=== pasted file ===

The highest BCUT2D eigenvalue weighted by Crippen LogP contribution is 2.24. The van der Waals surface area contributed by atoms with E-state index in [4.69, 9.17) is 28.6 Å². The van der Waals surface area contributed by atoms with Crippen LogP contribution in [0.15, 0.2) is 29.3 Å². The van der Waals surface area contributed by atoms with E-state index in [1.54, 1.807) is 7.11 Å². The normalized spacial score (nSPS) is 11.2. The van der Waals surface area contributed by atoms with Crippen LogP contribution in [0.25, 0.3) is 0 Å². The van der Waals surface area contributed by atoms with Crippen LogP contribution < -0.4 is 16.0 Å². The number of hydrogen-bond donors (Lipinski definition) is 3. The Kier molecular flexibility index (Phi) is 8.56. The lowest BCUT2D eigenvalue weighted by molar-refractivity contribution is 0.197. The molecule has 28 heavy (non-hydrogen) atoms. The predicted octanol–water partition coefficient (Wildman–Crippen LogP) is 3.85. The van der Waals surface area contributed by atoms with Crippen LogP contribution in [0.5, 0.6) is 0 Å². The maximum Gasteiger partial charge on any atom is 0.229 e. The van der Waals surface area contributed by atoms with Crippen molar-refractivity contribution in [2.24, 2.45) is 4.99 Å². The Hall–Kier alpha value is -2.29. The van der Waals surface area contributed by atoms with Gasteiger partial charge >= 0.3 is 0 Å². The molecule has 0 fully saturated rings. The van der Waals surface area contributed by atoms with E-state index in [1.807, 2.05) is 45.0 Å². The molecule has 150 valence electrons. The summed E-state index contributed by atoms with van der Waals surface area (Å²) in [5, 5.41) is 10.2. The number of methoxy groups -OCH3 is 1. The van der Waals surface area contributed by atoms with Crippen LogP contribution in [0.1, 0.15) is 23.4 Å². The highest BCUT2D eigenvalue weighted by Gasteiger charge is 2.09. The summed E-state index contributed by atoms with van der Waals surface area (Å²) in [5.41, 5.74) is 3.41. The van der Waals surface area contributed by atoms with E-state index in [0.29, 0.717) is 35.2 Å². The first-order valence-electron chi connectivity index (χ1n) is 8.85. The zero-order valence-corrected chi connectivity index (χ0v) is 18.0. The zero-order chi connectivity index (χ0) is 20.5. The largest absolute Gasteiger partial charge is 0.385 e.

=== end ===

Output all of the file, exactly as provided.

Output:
The highest BCUT2D eigenvalue weighted by Crippen LogP contribution is 2.24. The van der Waals surface area contributed by atoms with E-state index in [4.69, 9.17) is 28.6 Å². The van der Waals surface area contributed by atoms with Crippen LogP contribution in [0.15, 0.2) is 29.3 Å². The van der Waals surface area contributed by atoms with E-state index in [1.54, 1.807) is 7.11 Å². The normalized spacial score (nSPS) is 11.2. The van der Waals surface area contributed by atoms with Crippen LogP contribution in [0.25, 0.3) is 0 Å². The van der Waals surface area contributed by atoms with Crippen LogP contribution < -0.4 is 16.0 Å². The number of hydrogen-bond donors (Lipinski definition) is 3. The Kier molecular flexibility index (Phi) is 8.56. The lowest BCUT2D eigenvalue weighted by molar-refractivity contribution is 0.197. The molecule has 28 heavy (non-hydrogen) atoms. The predicted octanol–water partition coefficient (Wildman–Crippen LogP) is 3.85. The van der Waals surface area contributed by atoms with Crippen LogP contribution in [0.5, 0.6) is 0 Å². The maximum Gasteiger partial charge on any atom is 0.229 e. The van der Waals surface area contributed by atoms with Crippen molar-refractivity contribution in [2.24, 2.45) is 4.99 Å². The Hall–Kier alpha value is -2.29. The van der Waals surface area contributed by atoms with Gasteiger partial charge >= 0.3 is 0 Å². The molecule has 0 fully saturated rings. The van der Waals surface area contributed by atoms with E-state index in [1.807, 2.05) is 45.0 Å². The molecule has 150 valence electrons. The summed E-state index contributed by atoms with van der Waals surface area (Å²) in [5, 5.41) is 10.2. The number of methoxy groups -OCH3 is 1. The van der Waals surface area contributed by atoms with Crippen LogP contribution in [0.1, 0.15) is 23.4 Å². The highest BCUT2D eigenvalue weighted by Gasteiger charge is 2.09. The summed E-state index contributed by atoms with van der Waals surface area (Å²) in [5.41, 5.74) is 3.41. The van der Waals surface area contributed by atoms with E-state index in [0.29, 0.717) is 35.2 Å². The first-order valence-electron chi connectivity index (χ1n) is 8.85. The zero-order valence-corrected chi connectivity index (χ0v) is 18.0. The zero-order chi connectivity index (χ0) is 20.5. The largest absolute Gasteiger partial charge is 0.385 e.